This post is not meant to be a travelogue. I’m sure stories of my time in China will come out in my posts, but I wanted to deal more with my writing while I was there. If you’re truly interested in more about our time there, may I refer you to an article I wrote about it for glo Magazine? http://www.the-papers.com/OnlineIssue.aspx?pub=glo (It’s on page 42.)
“How do you think your writing was affected by your trip?” I have been asked multiple times since returning. One of my friends has given me the perfect reply: “We’ll see.” She’s so right. How anything changes us often takes some time to reveal its effects. But I can say how lovely and fantastic the experience was!
The beauty of this retreat:
1. I did not have to do laundry.
2. No cleaning house.
3. No cooking. (That was a mixed bag as I actually like to cook.)
5. Staying in a five-star hotel. Very posh!
6. Being treated as if we were royalty by the hotel staff. They gave me a private writing space complete with an attendant who brought me drinks and snacks! Weekly fruit selections delivered! Nightly cookies! Surprise cake and desserts!
7. Amazing food generously supplied wherever we went. I now adore seafood and eating with chopsticks!
8. The gift of not being able to speak the language. This allowed me to focus on my writing, even when I was in a teahouse full of chattering people. The sound was mere music because I couldn’t understand a word! It also forced me to find other ways to communicate: hand gestures, drawings, etc.
9. Being fully appreciated by very sweet people for…well…everything! That I am a writer. That I am an American. That I am a blonde.
10. Sightseeing! Beijing. Shanghai. The architecture was spectacular. Always something new to see. Everywhere.
11. Buying pearls. In the above photo I am standing in front of the Oriental Pearl TV Tower…my favorite building in Shanghai, and I’m wearing the pearls Barry had newly purchased for me. (I’m having a hard time not wearing them every day! I’ve always been a fan of pearls.)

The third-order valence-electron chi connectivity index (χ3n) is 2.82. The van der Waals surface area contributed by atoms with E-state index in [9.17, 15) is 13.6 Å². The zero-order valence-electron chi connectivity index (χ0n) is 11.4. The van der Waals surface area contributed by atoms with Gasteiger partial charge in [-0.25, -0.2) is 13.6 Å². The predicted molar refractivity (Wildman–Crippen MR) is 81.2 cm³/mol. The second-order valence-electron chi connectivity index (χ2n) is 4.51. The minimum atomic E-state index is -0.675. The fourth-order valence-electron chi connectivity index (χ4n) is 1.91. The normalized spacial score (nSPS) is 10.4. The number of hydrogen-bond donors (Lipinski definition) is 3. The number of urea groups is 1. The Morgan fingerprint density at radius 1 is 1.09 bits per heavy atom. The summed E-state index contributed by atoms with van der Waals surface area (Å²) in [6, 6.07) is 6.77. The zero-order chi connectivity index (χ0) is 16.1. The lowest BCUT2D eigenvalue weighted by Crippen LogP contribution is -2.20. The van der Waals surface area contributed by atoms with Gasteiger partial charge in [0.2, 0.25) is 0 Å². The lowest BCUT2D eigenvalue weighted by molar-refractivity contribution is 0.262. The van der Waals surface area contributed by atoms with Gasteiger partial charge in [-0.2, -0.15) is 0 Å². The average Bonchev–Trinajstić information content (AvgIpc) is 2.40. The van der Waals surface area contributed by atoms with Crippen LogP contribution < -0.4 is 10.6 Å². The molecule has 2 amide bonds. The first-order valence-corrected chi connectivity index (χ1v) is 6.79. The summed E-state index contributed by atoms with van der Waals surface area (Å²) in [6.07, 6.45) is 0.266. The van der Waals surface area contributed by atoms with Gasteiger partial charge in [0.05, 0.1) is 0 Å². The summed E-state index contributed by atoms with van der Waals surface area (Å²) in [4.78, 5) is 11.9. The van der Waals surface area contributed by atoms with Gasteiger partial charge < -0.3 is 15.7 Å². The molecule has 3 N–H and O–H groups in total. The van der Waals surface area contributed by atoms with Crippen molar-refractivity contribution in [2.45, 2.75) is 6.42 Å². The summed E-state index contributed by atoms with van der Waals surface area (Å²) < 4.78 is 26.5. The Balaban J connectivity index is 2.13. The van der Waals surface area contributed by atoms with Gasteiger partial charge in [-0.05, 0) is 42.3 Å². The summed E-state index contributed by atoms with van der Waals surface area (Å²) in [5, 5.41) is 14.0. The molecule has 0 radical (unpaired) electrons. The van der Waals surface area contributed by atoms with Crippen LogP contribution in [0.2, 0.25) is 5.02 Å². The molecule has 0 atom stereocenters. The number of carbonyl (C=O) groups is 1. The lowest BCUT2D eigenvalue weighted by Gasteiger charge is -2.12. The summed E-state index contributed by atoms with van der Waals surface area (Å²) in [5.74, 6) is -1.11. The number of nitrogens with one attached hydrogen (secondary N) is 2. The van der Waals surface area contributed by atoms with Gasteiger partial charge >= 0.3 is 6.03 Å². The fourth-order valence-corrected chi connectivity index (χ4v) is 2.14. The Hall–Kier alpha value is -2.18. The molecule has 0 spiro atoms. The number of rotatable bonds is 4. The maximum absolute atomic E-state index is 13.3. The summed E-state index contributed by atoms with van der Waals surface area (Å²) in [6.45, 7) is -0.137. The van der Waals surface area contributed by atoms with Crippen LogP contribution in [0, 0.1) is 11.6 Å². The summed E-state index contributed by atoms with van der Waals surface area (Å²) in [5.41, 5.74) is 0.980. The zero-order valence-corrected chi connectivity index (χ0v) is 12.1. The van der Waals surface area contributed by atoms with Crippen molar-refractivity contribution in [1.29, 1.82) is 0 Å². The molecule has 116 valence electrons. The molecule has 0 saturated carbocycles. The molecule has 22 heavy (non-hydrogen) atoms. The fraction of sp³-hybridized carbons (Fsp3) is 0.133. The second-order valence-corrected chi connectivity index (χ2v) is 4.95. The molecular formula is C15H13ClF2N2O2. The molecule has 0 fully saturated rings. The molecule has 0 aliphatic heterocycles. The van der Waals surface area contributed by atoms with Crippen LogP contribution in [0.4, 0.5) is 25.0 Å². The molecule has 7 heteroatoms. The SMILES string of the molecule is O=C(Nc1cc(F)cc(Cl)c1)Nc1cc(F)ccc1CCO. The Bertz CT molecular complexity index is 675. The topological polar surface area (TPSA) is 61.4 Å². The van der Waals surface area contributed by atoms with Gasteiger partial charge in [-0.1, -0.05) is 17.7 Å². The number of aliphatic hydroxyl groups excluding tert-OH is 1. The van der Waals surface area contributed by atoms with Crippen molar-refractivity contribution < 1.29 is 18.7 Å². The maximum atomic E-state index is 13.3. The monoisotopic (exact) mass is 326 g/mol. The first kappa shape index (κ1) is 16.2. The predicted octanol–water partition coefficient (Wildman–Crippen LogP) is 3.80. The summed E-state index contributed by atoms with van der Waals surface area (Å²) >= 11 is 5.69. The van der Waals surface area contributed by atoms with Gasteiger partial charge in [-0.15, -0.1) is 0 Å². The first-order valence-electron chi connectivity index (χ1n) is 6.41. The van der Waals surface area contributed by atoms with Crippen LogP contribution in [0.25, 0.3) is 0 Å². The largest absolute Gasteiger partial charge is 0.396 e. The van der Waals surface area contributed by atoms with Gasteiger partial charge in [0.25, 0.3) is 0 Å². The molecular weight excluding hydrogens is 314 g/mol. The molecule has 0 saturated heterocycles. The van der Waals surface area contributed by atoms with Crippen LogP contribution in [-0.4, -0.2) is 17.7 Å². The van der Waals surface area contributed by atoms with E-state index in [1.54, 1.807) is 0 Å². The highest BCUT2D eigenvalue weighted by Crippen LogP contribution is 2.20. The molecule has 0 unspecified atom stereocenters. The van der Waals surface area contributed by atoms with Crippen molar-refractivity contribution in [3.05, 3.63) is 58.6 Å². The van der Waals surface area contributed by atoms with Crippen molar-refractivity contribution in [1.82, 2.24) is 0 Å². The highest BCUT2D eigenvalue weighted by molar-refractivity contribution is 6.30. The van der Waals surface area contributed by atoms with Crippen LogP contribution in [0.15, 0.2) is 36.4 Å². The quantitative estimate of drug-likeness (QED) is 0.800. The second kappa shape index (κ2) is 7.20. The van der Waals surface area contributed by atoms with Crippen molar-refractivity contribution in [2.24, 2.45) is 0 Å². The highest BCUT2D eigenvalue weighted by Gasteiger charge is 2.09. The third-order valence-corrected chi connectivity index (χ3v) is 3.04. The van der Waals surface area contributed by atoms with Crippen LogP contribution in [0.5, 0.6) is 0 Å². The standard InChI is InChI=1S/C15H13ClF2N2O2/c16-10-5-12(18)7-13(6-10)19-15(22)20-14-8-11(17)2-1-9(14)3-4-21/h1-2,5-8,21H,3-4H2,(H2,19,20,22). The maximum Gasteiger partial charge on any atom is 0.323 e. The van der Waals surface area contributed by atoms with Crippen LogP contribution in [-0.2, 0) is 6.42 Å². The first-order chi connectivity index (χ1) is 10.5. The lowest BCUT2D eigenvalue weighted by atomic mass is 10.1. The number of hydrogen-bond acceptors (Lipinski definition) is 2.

Clearly, I could go on at length. Let me shift gears.
My goal for writing in China (other than accompanying my husband, who was there for work) was to write a new section of my WIP. I had hoped to add 50 to 75 pages. I ended up writing over 100 new pages. There was something about writing in another country that allowed me to tap into something I did not at home. The section that I had no clue about in the States came to me bit by bit, then page after page. I wrote with pen and paper, something else I don’t usually do. It was wonderful to look up form a long morning’s writing only to realize that I was in China, not France.
Barry and I spent many fun evenings out with new friends, but we also had not only private evening dinners or room service, but we also had cherished hour-long breakfasts. We would sit and drink cup after cup of tea and talk, which thankfully emptied my mind for my day’s writing and energized him for the work day. It was perfect.
You wouldn’t think it would be any different, writing at a desk, sitting in a chair, or on a couch or a park bench, no matter the country, but it was. I honestly haven’t had much time to look over the new material I wrote while I was there, but I’m eager to see how it was different. In part I think there’s a real difference in writing not in stolen moments or almost as a hobby, but instead writing because the day was created for you to write, and everything in the universe confirms that, down to the weather. Everyone and everything seems as if it’s your handmaiden, your doula.
If you ever get the chance to take a writer’s retreat — even if you have to steal a weekend and go to a hotel, do it. There’s something special about purposely created moments. The muse, I am firmly convinced, is ever with us. (S)he’s just waiting for us to say hello, no matter the country in which we find ourselves. There’s something very comforting about knowing there’s a whole other world ever present, ever ready for us to tap. Here’s to catching buckets full of rich writing.